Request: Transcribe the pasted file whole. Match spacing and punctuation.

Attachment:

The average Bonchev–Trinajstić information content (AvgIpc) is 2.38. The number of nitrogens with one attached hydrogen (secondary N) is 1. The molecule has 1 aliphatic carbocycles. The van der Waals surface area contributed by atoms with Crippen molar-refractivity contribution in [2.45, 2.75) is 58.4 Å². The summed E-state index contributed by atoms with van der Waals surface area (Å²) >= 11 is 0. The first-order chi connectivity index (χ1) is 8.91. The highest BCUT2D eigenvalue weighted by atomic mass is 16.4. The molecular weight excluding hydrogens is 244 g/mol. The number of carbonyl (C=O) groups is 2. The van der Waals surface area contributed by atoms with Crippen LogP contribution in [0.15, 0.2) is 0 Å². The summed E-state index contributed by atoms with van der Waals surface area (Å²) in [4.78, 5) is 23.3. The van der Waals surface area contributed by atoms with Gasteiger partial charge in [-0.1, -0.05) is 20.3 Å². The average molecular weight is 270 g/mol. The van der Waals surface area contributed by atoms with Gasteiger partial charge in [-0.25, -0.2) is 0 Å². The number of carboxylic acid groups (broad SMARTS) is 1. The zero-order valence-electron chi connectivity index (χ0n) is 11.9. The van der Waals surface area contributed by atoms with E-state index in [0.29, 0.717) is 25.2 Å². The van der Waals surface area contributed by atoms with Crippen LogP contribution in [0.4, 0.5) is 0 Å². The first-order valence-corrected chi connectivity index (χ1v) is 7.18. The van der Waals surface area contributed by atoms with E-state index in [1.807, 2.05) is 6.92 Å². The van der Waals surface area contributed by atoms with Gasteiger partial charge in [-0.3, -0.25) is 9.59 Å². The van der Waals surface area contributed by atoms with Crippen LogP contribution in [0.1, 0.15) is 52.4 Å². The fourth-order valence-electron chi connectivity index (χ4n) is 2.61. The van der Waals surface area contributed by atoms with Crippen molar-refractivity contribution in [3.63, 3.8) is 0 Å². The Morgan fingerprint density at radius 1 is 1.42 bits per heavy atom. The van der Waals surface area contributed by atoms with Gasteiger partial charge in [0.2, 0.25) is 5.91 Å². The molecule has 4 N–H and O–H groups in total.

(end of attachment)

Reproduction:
The average Bonchev–Trinajstić information content (AvgIpc) is 2.38. The number of nitrogens with one attached hydrogen (secondary N) is 1. The molecule has 1 aliphatic carbocycles. The van der Waals surface area contributed by atoms with Crippen molar-refractivity contribution in [2.45, 2.75) is 58.4 Å². The summed E-state index contributed by atoms with van der Waals surface area (Å²) >= 11 is 0. The first-order chi connectivity index (χ1) is 8.91. The highest BCUT2D eigenvalue weighted by atomic mass is 16.4. The molecular weight excluding hydrogens is 244 g/mol. The number of carbonyl (C=O) groups is 2. The van der Waals surface area contributed by atoms with Crippen LogP contribution in [0.15, 0.2) is 0 Å². The summed E-state index contributed by atoms with van der Waals surface area (Å²) in [4.78, 5) is 23.3. The van der Waals surface area contributed by atoms with Gasteiger partial charge in [-0.1, -0.05) is 20.3 Å². The average molecular weight is 270 g/mol. The van der Waals surface area contributed by atoms with Gasteiger partial charge in [-0.25, -0.2) is 0 Å². The number of carboxylic acid groups (broad SMARTS) is 1. The zero-order valence-electron chi connectivity index (χ0n) is 11.9. The van der Waals surface area contributed by atoms with E-state index in [0.29, 0.717) is 25.2 Å². The van der Waals surface area contributed by atoms with Crippen LogP contribution in [0.4, 0.5) is 0 Å². The first-order valence-corrected chi connectivity index (χ1v) is 7.18. The van der Waals surface area contributed by atoms with E-state index in [1.807, 2.05) is 6.92 Å². The van der Waals surface area contributed by atoms with Gasteiger partial charge in [-0.3, -0.25) is 9.59 Å². The van der Waals surface area contributed by atoms with Crippen LogP contribution in [0.1, 0.15) is 52.4 Å². The fourth-order valence-electron chi connectivity index (χ4n) is 2.61. The van der Waals surface area contributed by atoms with Crippen molar-refractivity contribution in [3.63, 3.8) is 0 Å². The Morgan fingerprint density at radius 1 is 1.42 bits per heavy atom. The van der Waals surface area contributed by atoms with Gasteiger partial charge in [0.2, 0.25) is 5.91 Å². The molecule has 4 N–H and O–H groups in total.